This empty world: Yerma @CervantesTheatr

There’s a hint of melancholy from the outset with Yerma. She’s been married for a while and without a child. While all those around her have children. But it still doesn’t prepare you for what lies ahead in this emotional reinterpretation that shifts the action to pre-revolution Cuba.

Federico García Lorca’s tragic poem is currently playing at the Cervantes Theatre. Performed in both English and Spanish. The English translation is by Carmen Zapata and Michael Dewell.

As Yerma, Leila Damiola inhabits the role and is astounding. She moves from hope and optimism to despair as the years go by without the child she craves. As each scene concludes its as if she is suffering a new heartbreak as she gradually realises she’s trapped in a loveless and barren marriage.

Opposite her is Tom Whitlock as Juan, her cold and detached husband. He is often out all evening working the farm, and so he enlists his sister to watch Yerma. So people don’t talk. But they’ll talk anyway.

Coco Mbassi is also a standout as the older woman with her experience and harsh words for Yerma. These words go against everything she holds as important. And so she ignores them.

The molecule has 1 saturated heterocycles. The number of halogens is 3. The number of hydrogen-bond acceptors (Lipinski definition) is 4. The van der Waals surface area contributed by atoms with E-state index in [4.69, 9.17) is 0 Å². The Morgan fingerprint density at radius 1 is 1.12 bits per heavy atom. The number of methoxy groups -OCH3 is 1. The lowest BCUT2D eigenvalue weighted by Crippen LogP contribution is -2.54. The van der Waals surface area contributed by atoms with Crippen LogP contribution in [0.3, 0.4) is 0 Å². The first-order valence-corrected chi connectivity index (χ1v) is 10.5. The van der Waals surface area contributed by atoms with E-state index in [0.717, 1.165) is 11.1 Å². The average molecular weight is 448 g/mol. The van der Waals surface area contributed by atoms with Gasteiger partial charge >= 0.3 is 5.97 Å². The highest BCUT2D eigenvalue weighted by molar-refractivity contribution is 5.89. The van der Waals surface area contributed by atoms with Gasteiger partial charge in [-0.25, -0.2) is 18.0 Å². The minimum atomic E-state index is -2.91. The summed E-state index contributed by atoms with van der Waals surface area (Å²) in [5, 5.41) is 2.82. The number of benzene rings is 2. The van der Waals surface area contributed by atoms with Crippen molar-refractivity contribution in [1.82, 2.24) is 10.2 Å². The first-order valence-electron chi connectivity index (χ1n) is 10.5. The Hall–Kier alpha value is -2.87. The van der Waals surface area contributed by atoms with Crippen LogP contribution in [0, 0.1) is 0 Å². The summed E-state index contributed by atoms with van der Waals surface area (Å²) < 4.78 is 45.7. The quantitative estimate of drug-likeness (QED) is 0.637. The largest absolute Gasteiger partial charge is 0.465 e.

Lorca’s play brings out the superstition and priorities of rural Spain. Here it is given new impetus in shifting the action to Cuba, including an intense fertility ritual Yerma submits to in desperation.

Angel Haro’s design features a large colourful hammock. It’s Yerma’s cocoon to hide in. But it’s also a symbol of her material wealth. This is a woman who has so much yet so little.

There’s also an effective use of sound effects to evoke the rural life. The bells of the sheep that remind the shepherds their work is never done.

Directed by Jorge de Juan, Yerma is at the Cervantes Theatre until 1 December.


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